4 steps to better reskilling, upskilling, and learning at work

Becky Wood
Team Humu

A March 2021 PWC survey found that HR executives’ #1 concern is upskilling their employees. And for good reason: companies whose employees can quickly develop new skills are more innovative and better able to grow their bottom line. Learning at work is also linked to higher levels of job satisfaction, team performance, and engagement.

What most learning programs miss is that if people go a week without applying new knowledge, they forget 75% of what they just learned. In other words, organizational success depends on giving people opportunities to practice and develop new abilities on-the-job, every single day.

In a recent fireside chat, Humu CEO Laszlo Bock and People Scientist Tom Skiba shared some of the science behind effective learning at work — and how leaders can supercharge their learning and development (L&D) efforts for maximum results.

What do we mean by “learning at work”? 

Tom Skiba (TS): Studies estimate that 70 to 90% of learning at work is informal or on-the-job learning. That means experimenting with new ways of doing things in the flow of your work, getting feedback, and picking up skills from the people around you. 

Laszlo Bock (LB): In Humu’s data, we see that when you take a manager out of context and send them to training, they're actually perceived to be worse six months later than they were before the training. That’s because they forget most of what they learned, so they don’t improve, but everyone around them expects to demonstrate noticeable, lasting improvements.

The best way to learn is through continual opportunities to practice and build new skills in the flow of work: to take small steps towards improvement rather than a big dramatic change all at once.

In our team’s 25 decades of combined People Science experience and our work with the Fortune 500, we've identified four universal principles that make learning at work more effective:

  • Context: The best learning happens in the flow of work. 
  • Connectivity: Learning shouldn’t be lonely. 
  • Cadence: You actually learn best when you learn less. 
  • Continuous improvement: Keep only what works. 

These 4 “Cs”  combine to create a culture of learning in which people get better and better over time, without having to attend trainings or add more to their already long to-do lists.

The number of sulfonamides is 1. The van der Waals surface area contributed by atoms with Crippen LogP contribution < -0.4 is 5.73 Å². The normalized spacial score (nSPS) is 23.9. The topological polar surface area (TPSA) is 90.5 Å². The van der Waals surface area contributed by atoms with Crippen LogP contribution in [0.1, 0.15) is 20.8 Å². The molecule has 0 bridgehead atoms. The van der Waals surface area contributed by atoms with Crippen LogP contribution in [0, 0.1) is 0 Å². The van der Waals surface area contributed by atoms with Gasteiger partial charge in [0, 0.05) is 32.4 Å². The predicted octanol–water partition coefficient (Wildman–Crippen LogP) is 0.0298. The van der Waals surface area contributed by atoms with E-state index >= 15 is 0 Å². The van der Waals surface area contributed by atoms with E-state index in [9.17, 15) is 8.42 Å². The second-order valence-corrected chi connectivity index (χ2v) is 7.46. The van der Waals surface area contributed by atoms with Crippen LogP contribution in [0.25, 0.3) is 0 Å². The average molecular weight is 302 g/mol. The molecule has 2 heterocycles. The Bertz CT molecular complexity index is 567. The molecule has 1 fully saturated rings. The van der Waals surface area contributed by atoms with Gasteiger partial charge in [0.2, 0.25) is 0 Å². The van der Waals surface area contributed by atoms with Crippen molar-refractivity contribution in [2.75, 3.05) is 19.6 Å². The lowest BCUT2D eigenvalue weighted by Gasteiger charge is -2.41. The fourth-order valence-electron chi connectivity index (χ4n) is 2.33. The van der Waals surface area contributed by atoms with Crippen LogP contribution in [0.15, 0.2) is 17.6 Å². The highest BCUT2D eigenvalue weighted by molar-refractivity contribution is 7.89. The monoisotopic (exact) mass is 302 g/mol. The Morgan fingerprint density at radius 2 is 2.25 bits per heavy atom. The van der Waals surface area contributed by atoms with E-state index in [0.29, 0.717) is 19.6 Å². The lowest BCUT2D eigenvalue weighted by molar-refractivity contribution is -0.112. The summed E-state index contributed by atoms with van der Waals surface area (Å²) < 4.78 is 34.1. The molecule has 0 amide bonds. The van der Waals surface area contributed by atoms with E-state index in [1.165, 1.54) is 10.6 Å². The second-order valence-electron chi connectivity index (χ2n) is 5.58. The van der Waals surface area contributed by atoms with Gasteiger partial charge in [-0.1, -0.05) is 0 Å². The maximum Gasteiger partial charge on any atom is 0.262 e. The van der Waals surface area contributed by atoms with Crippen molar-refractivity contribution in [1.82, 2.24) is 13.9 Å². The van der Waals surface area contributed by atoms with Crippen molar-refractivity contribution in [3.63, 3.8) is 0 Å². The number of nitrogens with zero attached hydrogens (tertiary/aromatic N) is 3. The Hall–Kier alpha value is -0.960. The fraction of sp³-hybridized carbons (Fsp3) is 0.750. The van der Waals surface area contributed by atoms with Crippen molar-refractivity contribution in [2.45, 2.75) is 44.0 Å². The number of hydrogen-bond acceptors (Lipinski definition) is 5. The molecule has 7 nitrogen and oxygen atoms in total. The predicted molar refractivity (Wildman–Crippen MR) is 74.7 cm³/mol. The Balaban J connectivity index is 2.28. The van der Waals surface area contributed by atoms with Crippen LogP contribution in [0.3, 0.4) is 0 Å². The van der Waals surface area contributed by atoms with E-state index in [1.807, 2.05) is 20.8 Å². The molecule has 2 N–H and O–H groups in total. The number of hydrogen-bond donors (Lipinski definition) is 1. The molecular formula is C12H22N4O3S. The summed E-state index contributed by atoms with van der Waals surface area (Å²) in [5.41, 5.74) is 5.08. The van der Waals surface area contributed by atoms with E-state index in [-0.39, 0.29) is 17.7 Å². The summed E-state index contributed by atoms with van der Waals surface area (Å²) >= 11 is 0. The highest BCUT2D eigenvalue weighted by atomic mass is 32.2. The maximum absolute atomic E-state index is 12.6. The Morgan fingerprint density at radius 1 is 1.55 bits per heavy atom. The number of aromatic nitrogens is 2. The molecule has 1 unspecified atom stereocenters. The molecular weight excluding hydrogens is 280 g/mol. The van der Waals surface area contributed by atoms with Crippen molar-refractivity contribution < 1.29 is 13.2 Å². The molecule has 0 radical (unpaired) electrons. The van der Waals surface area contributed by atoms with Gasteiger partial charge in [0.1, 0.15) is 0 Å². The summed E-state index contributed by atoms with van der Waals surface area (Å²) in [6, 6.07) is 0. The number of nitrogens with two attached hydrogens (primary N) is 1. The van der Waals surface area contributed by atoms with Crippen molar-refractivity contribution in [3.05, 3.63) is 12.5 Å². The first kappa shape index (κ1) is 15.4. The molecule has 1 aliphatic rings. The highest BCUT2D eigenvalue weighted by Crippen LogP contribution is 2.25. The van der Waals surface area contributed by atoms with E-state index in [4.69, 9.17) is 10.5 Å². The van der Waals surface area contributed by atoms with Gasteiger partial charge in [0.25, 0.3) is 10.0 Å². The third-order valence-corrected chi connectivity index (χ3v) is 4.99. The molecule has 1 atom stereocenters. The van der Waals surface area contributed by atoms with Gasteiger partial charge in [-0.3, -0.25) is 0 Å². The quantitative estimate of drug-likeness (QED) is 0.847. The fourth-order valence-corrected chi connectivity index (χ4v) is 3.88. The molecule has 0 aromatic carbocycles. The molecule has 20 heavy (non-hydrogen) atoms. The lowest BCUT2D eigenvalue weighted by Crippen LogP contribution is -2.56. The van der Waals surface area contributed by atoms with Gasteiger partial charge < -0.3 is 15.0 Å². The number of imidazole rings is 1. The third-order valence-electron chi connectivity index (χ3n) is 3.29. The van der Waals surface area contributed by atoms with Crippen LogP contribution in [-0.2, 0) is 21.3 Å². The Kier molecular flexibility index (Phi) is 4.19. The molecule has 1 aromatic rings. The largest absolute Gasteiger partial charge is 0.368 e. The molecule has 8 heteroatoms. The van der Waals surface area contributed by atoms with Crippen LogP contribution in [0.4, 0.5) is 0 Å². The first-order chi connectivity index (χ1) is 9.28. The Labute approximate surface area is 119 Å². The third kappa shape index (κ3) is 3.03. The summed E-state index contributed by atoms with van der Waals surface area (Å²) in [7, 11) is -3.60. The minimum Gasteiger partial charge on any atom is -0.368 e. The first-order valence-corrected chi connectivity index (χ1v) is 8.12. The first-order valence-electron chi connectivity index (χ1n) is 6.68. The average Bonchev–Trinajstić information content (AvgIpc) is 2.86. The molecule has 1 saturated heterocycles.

Why is informal learning so much more effective than traditional training?

TS: Researchers differentiate between what they call “near learning” and “far learning." Near learning is knowledge that's shared in a similar context, like learning how to use Google Slides while making a slide deck for a meeting. Far learning is knowledge passed between dissimilar contexts, like reading a Wikipedia article about Google Slides while you're on the treadmill.

In the workplace, manager training in particular tends to be far learning in the form of out-of-context, staged presentations — which is very different from talking to your reports during a one-on-one or leading a team meeting. The nearer that learning is to the actual context of a person's work, the more likely the new skills are to stick.

Here’s the thing: People in the wild are busy. It's a lot to ask of a person to go back to their old environment with all their old habits and stressors, but now, do everything differently. We know from research that nudges help people follow through on their good intentions.

What does continuous improvement look like?

LB: Globally, large companies spend almost $400 billion a year on learning and development. In the U.S., it's an average of $1,000 per person per year. 

The problem is most of those programs are either not measured at all, or only measured based on whether people liked the program. A survey found that only 13% of companies actually calculate quantifiable returns for their L&D initiatives.

One Humu client, a large tech company, was spending a million dollars a year on manager training with no clear impact. There was an incremental improvement during the six-month training, but after that, their performance and ratings dropped right back to baseline. That’s because people need regular reinforcement.

In contrast, nudges drive continuous learning. Not only do we see 60% of managers meaningfully improve over six months, but we see them sustain that growth over time because they keep integrating knowledge into their day-to-day work.

Can you give us an example of a nudge for managers? 

TS: If you're reporting exceptional work that your team just did to your superiors, cc your team members and mention them by name in the email. Everyone is starved for recognition, and that tiny extra effort—you’re sending the email anyway— gives them a lot more visibility internally, which boosts morale.

Every nudge is made to be easy to act on, which is why they work. In a recent study, 97% of the managers receiving nudges self-reported that they were regularly taking action to improve. And when we asked their direct reports, 90% of them agreed.

Individual contributors want to see their leaders willing to try new things: it’s a sign the company is moving forward. Nudges help leaders create continuous momentum over time, stacking small action on top of small action until you get huge results. 

Ready to get more bang for your L&D buck? Download the Science of Learning Ebook →